The Medhurst House

The Cape Schanck House is like a box kite flying high above Bass Strait, twisting around its long axis as it dives into the top of the dunes. The Medhurst House is a glazed pavilion floating in Miesian serenity above serried rows of vines. In contrast to these ancient earthbound types, the Cape Schanck and Medhurst houses are based on a typology that defies architectural tradition and history. Rather than grounded, they appear airborne. The Cape Schanck House is a black elongated rectilinear tube of space that resembles a giant box kite landing on the dunes. The Medhurst House, floating above the vineyard, is a pure Platonic glazed box recalling the first seemingly airborne building, Mies van der Rohe 's Farnsworth House (1946-51). Denton …show more content…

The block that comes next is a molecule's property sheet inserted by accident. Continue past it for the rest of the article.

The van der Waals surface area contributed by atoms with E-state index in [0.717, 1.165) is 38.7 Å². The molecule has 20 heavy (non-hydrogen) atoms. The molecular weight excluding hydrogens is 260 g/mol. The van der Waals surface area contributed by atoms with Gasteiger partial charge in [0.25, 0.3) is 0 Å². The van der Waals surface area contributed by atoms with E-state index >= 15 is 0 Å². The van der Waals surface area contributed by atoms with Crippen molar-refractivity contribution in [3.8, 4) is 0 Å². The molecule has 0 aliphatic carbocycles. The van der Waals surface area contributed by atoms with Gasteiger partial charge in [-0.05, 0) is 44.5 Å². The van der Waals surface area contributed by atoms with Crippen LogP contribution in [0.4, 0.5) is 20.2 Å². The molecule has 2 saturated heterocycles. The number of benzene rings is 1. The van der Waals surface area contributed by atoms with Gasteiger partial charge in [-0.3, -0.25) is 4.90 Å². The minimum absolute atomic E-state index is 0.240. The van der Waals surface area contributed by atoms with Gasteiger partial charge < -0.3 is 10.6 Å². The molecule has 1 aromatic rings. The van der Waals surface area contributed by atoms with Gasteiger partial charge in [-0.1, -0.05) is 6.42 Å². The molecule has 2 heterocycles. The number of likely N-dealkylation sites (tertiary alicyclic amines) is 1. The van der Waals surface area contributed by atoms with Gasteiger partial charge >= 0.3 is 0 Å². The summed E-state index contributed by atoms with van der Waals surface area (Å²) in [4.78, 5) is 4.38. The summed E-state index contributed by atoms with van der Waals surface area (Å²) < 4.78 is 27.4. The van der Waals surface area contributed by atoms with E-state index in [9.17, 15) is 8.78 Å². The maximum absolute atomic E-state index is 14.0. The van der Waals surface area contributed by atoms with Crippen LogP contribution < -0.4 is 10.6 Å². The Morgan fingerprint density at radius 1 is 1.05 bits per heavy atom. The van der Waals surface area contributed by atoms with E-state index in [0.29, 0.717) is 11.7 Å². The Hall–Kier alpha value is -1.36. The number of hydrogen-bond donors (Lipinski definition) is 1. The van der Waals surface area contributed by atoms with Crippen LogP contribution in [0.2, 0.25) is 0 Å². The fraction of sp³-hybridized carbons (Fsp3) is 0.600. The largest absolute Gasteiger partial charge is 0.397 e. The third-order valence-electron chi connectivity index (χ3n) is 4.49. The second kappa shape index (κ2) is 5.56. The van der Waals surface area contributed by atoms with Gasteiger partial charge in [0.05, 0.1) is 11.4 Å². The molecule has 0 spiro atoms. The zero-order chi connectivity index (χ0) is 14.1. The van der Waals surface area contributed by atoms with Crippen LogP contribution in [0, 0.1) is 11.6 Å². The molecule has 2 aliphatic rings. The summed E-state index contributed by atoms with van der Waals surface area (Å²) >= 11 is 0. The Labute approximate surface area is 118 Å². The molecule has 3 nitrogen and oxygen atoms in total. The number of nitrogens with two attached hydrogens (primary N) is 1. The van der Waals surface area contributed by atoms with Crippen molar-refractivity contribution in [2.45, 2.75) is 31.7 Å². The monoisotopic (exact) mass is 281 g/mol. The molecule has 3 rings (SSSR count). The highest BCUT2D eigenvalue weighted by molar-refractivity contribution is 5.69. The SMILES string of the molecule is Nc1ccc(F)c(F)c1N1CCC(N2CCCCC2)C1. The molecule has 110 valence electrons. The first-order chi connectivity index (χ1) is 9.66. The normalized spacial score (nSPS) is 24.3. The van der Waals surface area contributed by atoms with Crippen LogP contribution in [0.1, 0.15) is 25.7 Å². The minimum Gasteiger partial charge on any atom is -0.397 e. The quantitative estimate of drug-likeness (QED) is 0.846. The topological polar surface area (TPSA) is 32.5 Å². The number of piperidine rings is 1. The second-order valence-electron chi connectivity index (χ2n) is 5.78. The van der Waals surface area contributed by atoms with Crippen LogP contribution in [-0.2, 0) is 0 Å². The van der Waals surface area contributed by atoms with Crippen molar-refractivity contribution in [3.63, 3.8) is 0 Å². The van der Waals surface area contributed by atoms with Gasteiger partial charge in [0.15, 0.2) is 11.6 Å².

The Medhurst House will never be seen from above, yet it has been resolved by the designers into a pair of carefully contrived sets of concentric rectangles. One set is formed from the elements of the roof, the other from the paved terrace and insert of lawn. The roof and terrace rectangles overlay a staggered set of lower-level cross-walls. From this bird 's-eye view, the building is rendered as a two-dimensional composition of rectangles (blades) superimposed over much narrower rectangles (sticks). To one side of this PROUN-like abstraction are the regular, precise, parallel rows of European grape vines; to the other side, random Australian native gum trees. As land art, the Medhurst House is juxtaposed against two notions of 'nature ': cultivated and wild. At a metaphysical level, the house stands between order and chaos. On one side, it opens to the order of the vineyard below; and on the other side, it turns its back to chaos, presenting to the bush a wall composed from two long green horizontal sticks. Existentially, this composition of sticks and blades (wall, floor, roof) provides a sheltered prospect, a place to stand with one 's back

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